Then it gets weirder. Again, I had to watch the whole thing in 90-second chunks because that was about the maximum length I could go before having to check my pulse. BoJo threatens us with the possibility of a future in which mechanized processes sweep streets, empty trashbins, “and the urban environment is as antiseptic as a Zurich pharmacy.” As someone with a lot of prescriptions, I like sterile pharmacies. It’s a positive trait in a medical clinic. Also, very weirdly, did he accuse the Swiss of being too clean and well-organized? I could be wrong, but I believe those are among the national, traded-upon Swiss stereotypical traits (others include shady banking practices and a notoriously intricate and tricky immigration process). I realize I’m not a Brexiteer, whereas BoJo has become their mumbly, unified voice, but it seems extremely odd — almost Karl Rove-esque — to positively stereotype a group, then immediately imply those same positive traits you just ascribed to them are actually, somehow sinister. Those Swiss better start sneezing in the Azithromycin, pronto! Or we’ll have to invade the continent!
On a more pragmatic note; I really want to know in which neighborhood BoJo lives; what sort of place is so dreadfully clean and tidy that you look around and say, “This place is a little too neat and tidy; by God, we need more filth! And where did the urchins go? It’s all fine as far as modernity and public health are concerned, but I’d like a little more romanticized Dickensian Nightmare!” Does BoJo actually live in a Zurich pharmacy? Or perhaps some top-secret government lab where he’s occasionally thawed out and loosed upon the unsuspecting countryside, as some sort of bizarre population control measure? I realize I’m just an illiterate foreigner commenting on issues far beyond my jurisdiction, but the questions are endless and fascinating.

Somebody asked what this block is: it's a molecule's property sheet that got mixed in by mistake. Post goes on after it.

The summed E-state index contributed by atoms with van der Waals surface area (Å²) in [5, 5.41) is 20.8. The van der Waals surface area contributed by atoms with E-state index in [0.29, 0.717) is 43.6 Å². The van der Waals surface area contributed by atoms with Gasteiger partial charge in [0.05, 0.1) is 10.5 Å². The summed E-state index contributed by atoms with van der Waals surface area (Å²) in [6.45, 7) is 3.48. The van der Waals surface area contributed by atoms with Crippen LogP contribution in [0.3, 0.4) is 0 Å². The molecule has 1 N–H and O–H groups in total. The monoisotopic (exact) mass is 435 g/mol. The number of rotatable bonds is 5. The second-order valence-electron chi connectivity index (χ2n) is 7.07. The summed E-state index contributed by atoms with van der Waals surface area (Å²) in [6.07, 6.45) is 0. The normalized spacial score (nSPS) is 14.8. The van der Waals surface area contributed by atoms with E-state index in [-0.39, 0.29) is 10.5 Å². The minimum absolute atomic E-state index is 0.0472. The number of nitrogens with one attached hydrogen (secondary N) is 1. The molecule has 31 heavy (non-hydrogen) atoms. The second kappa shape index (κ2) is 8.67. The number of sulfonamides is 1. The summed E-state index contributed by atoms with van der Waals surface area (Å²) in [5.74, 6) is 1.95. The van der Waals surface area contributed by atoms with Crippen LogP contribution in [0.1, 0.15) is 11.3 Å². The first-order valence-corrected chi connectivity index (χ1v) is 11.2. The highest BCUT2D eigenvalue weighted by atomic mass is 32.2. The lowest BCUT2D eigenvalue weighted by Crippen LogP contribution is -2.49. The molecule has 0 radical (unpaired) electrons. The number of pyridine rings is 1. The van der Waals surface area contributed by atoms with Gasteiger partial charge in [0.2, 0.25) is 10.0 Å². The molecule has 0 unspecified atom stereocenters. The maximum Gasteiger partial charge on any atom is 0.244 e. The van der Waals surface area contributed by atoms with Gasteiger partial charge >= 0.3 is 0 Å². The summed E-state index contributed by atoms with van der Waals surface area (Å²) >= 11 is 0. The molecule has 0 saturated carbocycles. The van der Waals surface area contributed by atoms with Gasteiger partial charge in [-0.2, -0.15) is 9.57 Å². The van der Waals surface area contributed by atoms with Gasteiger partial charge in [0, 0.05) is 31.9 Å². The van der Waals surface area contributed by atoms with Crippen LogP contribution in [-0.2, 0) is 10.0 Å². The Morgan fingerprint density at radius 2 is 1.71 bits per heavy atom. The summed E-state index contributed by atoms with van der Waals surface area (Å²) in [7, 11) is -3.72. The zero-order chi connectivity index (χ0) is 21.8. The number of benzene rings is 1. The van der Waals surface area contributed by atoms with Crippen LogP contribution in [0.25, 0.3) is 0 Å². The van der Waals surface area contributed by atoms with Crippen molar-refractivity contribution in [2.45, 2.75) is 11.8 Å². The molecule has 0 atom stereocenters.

He then gets back to invoking the Ghost of Surveillance Devices Yet to Come, saying,
A future Alexa will pretend to take orders, but this Alexa will be watching you, clucking her tongue, and stamping her foot!
I think BoJo’s model Alexa is dramatically different from the factory standard, starting with the basic issue that my Alexa has neither tongue nor feet. And if you want those on your Alexa, you probably have to go to a very specialized shop that probably should be under police surveillance.
Also, side-note; what is it with the British fascination/dread of losing the servants’ approval? It plays a major part of Wodehouse’s works; it is — from what I can tell — the core theme of Downton Abbey — you pay the butler’s wage. You don’t need his approval, too.
Your smart meter will go hustling, on its own accord for the cheapest electricity.
The closest I’ve gotten to this scenario was living in the Caribbean, where I purchased pre-paid electricity cards that gave me a certain amount of kilowatt hours on each card; I then had to manually enter the numbers into the meter. In all other places I’ve been to — even in other countries in the Caribbean — electricity is a public utility and universally priced. Your electricity bill might increase from last week due to leaving your weird, bipedal, betongued Alexa on all night and doing God knows what to the toaster, but, again; you can make that a more manageable number by turning the appliances off at night (except for the fridge and/or walk-in freezer in BoJo’s house)(I’m betting his model has meat-hooks, which, again, all I’m hearing at this point in the speech is, “Jack the Ripper would not approve of all this”).
BoJo makes an astonishingly good metaphor, comparing individual data to crude oil, calling the basis of the 21st century economy, and then asking who should own the rights to this? Well, Boris; again, based on your lurid history of privatizing public resources and/or profiteering, I’d say you’d be only too happy to let Microsoft and Zuckerberg have it for a one-time payment to the government. Public ownership of natural resource are for those shit-hole countries like Norway.